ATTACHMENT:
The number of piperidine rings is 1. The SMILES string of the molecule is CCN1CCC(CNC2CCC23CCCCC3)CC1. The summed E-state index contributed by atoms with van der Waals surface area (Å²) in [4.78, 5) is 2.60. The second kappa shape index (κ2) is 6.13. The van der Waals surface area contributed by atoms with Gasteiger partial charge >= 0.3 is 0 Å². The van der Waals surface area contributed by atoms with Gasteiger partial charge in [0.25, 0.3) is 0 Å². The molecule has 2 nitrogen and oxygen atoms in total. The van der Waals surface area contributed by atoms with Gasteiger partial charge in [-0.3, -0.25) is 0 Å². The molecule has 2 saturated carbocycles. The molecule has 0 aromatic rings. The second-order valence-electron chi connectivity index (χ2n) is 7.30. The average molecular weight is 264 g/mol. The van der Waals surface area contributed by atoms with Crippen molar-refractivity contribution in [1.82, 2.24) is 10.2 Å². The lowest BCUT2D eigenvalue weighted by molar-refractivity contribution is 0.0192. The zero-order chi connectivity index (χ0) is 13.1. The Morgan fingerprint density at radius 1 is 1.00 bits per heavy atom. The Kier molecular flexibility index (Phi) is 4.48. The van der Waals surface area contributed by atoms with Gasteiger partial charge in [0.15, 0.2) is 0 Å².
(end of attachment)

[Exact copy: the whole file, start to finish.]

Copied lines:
The number of piperidine rings is 1. The SMILES string of the molecule is CCN1CCC(CNC2CCC23CCCCC3)CC1. The summed E-state index contributed by atoms with van der Waals surface area (Å²) in [4.78, 5) is 2.60. The second kappa shape index (κ2) is 6.13. The van der Waals surface area contributed by atoms with Gasteiger partial charge >= 0.3 is 0 Å². The van der Waals surface area contributed by atoms with Gasteiger partial charge in [0.25, 0.3) is 0 Å². The molecule has 2 nitrogen and oxygen atoms in total. The van der Waals surface area contributed by atoms with Gasteiger partial charge in [-0.3, -0.25) is 0 Å². The molecule has 2 saturated carbocycles. The molecule has 0 aromatic rings. The second-order valence-electron chi connectivity index (χ2n) is 7.30. The average molecular weight is 264 g/mol. The van der Waals surface area contributed by atoms with Crippen molar-refractivity contribution in [1.82, 2.24) is 10.2 Å². The lowest BCUT2D eigenvalue weighted by molar-refractivity contribution is 0.0192. The zero-order chi connectivity index (χ0) is 13.1. The Morgan fingerprint density at radius 1 is 1.00 bits per heavy atom. The Kier molecular flexibility index (Phi) is 4.48. The van der Waals surface area contributed by atoms with Gasteiger partial charge in [0.15, 0.2) is 0 Å².